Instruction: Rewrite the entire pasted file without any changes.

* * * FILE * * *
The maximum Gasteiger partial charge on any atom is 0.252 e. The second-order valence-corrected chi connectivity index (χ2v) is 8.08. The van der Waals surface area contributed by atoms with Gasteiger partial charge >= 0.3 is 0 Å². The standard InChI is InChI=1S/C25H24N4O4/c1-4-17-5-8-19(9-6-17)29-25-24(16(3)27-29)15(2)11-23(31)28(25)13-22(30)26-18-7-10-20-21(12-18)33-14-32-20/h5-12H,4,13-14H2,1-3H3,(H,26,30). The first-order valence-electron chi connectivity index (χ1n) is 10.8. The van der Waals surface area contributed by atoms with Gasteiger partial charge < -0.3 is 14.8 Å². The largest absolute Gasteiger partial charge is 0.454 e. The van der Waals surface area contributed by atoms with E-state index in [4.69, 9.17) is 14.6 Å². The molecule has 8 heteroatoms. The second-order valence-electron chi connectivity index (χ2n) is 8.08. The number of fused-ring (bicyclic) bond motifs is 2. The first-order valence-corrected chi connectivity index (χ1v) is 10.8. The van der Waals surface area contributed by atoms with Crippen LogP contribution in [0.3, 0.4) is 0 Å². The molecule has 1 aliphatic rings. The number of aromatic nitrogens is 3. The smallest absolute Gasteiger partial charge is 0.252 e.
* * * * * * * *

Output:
The maximum Gasteiger partial charge on any atom is 0.252 e. The second-order valence-corrected chi connectivity index (χ2v) is 8.08. The van der Waals surface area contributed by atoms with Gasteiger partial charge >= 0.3 is 0 Å². The standard InChI is InChI=1S/C25H24N4O4/c1-4-17-5-8-19(9-6-17)29-25-24(16(3)27-29)15(2)11-23(31)28(25)13-22(30)26-18-7-10-20-21(12-18)33-14-32-20/h5-12H,4,13-14H2,1-3H3,(H,26,30). The first-order valence-electron chi connectivity index (χ1n) is 10.8. The van der Waals surface area contributed by atoms with Gasteiger partial charge < -0.3 is 14.8 Å². The largest absolute Gasteiger partial charge is 0.454 e. The van der Waals surface area contributed by atoms with E-state index in [4.69, 9.17) is 14.6 Å². The molecule has 8 heteroatoms. The second-order valence-electron chi connectivity index (χ2n) is 8.08. The number of fused-ring (bicyclic) bond motifs is 2. The first-order valence-corrected chi connectivity index (χ1v) is 10.8. The van der Waals surface area contributed by atoms with Crippen LogP contribution in [0.3, 0.4) is 0 Å². The molecule has 1 aliphatic rings. The number of aromatic nitrogens is 3. The smallest absolute Gasteiger partial charge is 0.252 e.